From the 19th century African music gatherings in Congo Square to the birth of jazz and its offshoots, New Orleans is one of America's most important music cities, and with the Rough Guide to the Music of New Orleans collection, listeners get a well-rounded taste of the Crescent City's musical gumbo. The collection touches on traditional jazz torchbearers (Dr. Michael White), classic R&B (Jessie Hill, Earl King), down-home funk (the Meters), Mardi Gras-ready brass players (Kermit Ruffins, Hot 8 Brass Band), global-influenced groovers (Los Hombres Calientes), and artists on the rise (Papa Grows Funk). While it's impossible to capture the full spectrum of New Orleans music on a single disc – women artists are underrepresented, and the NOLA hip-hop scene that's emerged since the 1990s is skipped entirely – this Rough Guide is a spirited introduction, and as a bonus is accompanied by a second disc featuring emerging heavy funk purveyors Dumpstaphunk.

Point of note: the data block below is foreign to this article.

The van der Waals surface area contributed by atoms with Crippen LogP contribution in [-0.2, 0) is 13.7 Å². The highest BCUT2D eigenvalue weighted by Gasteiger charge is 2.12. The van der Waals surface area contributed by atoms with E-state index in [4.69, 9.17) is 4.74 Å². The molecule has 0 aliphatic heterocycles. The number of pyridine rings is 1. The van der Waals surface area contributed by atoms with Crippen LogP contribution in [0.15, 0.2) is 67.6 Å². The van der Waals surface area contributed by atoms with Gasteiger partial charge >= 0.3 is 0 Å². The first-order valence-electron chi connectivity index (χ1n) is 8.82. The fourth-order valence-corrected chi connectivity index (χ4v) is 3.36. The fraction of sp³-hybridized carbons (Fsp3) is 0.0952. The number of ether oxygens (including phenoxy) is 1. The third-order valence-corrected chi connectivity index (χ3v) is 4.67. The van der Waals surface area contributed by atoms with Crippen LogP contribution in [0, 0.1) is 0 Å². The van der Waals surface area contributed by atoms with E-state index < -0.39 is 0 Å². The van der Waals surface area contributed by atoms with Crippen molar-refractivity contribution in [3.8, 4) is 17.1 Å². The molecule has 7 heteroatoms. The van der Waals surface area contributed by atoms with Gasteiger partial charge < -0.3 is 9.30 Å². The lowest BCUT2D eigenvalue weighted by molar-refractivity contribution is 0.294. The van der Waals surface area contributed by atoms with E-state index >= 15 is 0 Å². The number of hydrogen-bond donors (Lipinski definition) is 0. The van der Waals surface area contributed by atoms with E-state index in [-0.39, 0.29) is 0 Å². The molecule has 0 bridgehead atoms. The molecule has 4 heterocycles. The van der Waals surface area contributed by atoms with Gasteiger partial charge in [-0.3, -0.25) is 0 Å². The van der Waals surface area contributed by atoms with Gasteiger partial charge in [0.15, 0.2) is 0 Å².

A mixture of mostly R&B and soft jazz combined with a taste of drum programming, synths, flutes, trumpets and sax. I dunno…maybe it takes more than one listen to really get the feel of what these Blackbyrds are trying to put across. I'll tell you this much, it's not the Blackbyrd music from their funky fusion days. If the name Incognito was slapped on the front of this CD it would be a distinct improvement. After listening to the CD I was really disappointed. Not one cut on it made me want to get up and groove except "No Stopping", an Incognito tune if ever I heard one. Drum programmed front to finish, synth-laden lead and accompanied by more synthetics, yet it's the best track on this mediocre effort. I was expecting so much more from the Blackbyrds as it's been decades since they've produced a studio album. This lackluster release really wasn't worth the effort.